‘two red books’
[DefP [NP lal boi]k [QP du [ClP To tk]]]
red book 2 CL
‘the two red books’
When a demonstrative occurs to add specifically deictic information, the leftward movement of the NP occurs to a position between the demonstrative and the numeral, as in (5).
[DeicP oi [DefP [NP lal boi]k [QP du [ClP To tk]]]]
DEM red book 2 CL
‘those two red books’
Second, adjectival phrases may undergo further leftward movement to a position to the left of the demonstrative to encode heavy focal emphasis of the adjective, as in (6). Following Syed (2014), we take this movement to occur to the specifier of a Focus Phrase (FocP) projected below the position of possessors, as shown in (6).
[DP amar [FocP[AdjP khubi dami]m [DeicP oi [DefP[NP tm
my very red that
boi]k [QP du [ClP To tk]]]]]
book 2 CL
‘those two very red books of mine’
In this squib, we will focus on the observation that nominal-internal movement for definiteness and/or focus is critically sensitive to and constrained by the presence of numerals in QP, between the base position and the landing site of NP/AdjP elements moved to higher positions. This kind of movement is acceptable when the low numerals 1–4 occur, but impossible when higher numerals are present.2 This is illustrated first with the leftward movement of an NP over a numeral to encode a definite reading of the nominal phrase. As (7a–b) show, this is possible over low numerals, but not when higher numerals are present.3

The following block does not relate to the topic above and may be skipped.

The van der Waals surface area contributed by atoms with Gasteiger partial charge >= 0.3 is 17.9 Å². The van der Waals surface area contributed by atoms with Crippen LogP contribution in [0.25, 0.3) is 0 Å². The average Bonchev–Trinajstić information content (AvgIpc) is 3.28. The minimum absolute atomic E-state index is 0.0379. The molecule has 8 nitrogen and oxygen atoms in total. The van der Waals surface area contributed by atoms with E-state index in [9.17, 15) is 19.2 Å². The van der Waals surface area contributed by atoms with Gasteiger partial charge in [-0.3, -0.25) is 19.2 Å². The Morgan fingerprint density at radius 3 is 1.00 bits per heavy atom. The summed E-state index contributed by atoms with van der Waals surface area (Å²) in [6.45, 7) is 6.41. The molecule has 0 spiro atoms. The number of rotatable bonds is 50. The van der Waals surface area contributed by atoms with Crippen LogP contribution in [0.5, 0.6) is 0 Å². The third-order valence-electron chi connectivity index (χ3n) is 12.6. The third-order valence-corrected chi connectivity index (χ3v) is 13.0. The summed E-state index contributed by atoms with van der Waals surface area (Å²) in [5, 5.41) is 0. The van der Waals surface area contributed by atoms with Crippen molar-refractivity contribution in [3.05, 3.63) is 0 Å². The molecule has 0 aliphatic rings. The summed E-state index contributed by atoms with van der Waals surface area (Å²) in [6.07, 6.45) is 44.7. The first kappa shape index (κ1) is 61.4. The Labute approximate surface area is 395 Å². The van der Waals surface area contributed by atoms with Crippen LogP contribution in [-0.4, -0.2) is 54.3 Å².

[[lal boi]k du To/tin Te/char Te tk]
red book 2 CL/3 CL/4 CL
‘the 2/3/4 books’
*[[lal boi]k choy Ta/sat Ta/at Ta/nau Ta tk]
red book 6 CL/7 CL/8 CL/9 CL
Second, focus movement of an AdjP is possible only when low numerals occur, not with higher numerals.
[khubi joghonyok oi du To/tin Te/char Te tk biskut]
very disgusting DEM 2 CL/3 CL/4 CL biscuit
‘those very disgusting two/three/four biscuits’
*[khubi joghonyok oi choy Ta/sat Ta/at Ta tk biskut]
very disgusting DEM 6 CL/7 CL/8 CL biscuit
In addition to movement of AdjPs and NPs, it is possible for the complements of Ns to undergo nominal-internal focus raising from their base position to the right of Cl; this movement is again only acceptable when low and not high numerals are present.
du jOn dorSonSaStr-er odhyapok
2 CL philosophy-GEN professor
‘two professors of philosophy’
[dorSonSaStr-er]i du/*at jOn ti odhyapok
philosophy-GEN 2/8 CL professor
Any attempt to raise a phrasal constituent past high numerals is consequently blocked within Bangla nominals, though fully licit when lower numerals occur. What might be the cause of the numeral-related differences in grammaticality found in (7)–(9)? As there are no obvious semantic reasons why higher numerals should block phrasal movement relating to definiteness and focus, the unacceptability of examples suchas(7b)/(8b)/(9b) requiressome kindofsyntactic,structural explanation in which the roles of high and low numerals are distinguished. Building on various new studies of the syntax of numerals, we now develop such an account, and then examine its consequences.